Changing Faces of Sovereignty

  • Robert Jackson
Part of the Palgrave Macmillan History of International Thought Series book series (PMHIT)


Sovereignty is one of the foremost institutions of our world: it has given political life a distinctive constitutional shape that virtually defines the modern era and sets it apart from previous eras. As A.P. d’Entrèves puts it: “The importance of the doctrine of sovereignty can hardly be overrated. It was a formidable tool in the hands of lawyers and politicians, and a decisive factor in the making of modern Europe.”1 And not only Europe: in the past century or two, sovereignty has become a cornerstone of modern politics around the world. It was originally an institution of escape from rule by outsiders and to this day it remains a legal barrier to foreign interference in the jurisdiction of states. Basic norms of the UN Charter (Articles 2 and 51) enshrine the principle of equal sovereignty, the doctrine of nonintervention, and the inherent right of self-defense.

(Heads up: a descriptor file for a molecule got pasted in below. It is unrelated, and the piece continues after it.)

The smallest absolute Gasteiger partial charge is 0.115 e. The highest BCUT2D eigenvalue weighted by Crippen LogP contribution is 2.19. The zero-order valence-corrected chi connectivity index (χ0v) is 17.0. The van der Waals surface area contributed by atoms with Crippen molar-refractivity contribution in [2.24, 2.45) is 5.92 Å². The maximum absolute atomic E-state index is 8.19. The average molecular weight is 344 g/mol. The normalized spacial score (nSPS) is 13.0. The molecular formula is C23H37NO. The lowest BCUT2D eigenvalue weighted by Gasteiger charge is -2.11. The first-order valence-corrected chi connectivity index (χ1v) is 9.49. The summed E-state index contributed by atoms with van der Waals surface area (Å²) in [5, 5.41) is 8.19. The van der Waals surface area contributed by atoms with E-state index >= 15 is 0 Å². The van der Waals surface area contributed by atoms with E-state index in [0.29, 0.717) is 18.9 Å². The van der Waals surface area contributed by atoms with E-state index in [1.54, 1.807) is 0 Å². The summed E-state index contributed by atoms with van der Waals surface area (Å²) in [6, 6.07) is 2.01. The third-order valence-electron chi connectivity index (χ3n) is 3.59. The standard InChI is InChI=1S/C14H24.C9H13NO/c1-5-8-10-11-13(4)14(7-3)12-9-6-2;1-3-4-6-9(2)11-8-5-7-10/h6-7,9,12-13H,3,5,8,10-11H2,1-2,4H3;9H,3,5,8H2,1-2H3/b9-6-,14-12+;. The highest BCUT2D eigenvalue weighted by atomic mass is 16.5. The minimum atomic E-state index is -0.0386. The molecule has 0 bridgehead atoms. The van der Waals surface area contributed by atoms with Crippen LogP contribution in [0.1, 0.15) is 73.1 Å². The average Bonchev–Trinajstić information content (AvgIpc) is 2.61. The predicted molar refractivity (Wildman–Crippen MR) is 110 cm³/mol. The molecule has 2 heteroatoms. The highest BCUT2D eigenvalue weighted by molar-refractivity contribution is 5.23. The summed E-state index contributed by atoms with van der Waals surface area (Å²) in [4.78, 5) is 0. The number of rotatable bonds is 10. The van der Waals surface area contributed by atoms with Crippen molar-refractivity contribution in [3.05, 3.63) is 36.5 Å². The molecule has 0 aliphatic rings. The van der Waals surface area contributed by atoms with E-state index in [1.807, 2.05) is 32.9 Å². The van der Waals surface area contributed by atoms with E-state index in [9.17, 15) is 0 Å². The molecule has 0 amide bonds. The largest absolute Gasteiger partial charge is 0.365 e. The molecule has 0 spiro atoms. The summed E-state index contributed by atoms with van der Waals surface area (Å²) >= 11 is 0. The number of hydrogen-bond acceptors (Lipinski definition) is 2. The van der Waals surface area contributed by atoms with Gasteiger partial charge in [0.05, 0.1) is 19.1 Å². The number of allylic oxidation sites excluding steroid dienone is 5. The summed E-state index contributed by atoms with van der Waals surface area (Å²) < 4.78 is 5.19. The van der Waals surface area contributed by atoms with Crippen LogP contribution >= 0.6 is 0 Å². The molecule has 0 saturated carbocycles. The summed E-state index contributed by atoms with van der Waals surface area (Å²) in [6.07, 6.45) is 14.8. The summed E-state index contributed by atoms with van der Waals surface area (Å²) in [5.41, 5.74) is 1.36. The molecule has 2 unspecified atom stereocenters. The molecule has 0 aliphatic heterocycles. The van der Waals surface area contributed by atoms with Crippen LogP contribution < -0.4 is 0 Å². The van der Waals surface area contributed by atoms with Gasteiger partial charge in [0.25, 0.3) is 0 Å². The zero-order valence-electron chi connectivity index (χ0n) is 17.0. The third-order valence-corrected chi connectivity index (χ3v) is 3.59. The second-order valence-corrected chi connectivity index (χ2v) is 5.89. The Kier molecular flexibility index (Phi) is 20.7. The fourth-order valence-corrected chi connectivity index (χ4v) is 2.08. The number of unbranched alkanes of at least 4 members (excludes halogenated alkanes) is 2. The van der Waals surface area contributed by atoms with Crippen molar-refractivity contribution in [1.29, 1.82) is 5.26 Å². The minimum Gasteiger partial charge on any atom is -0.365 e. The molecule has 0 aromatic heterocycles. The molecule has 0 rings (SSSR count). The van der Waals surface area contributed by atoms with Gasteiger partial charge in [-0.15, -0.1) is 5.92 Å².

European Union International Relation Political Life Political Authority World Politics 
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© Robert Jackson 2005

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  • Robert Jackson

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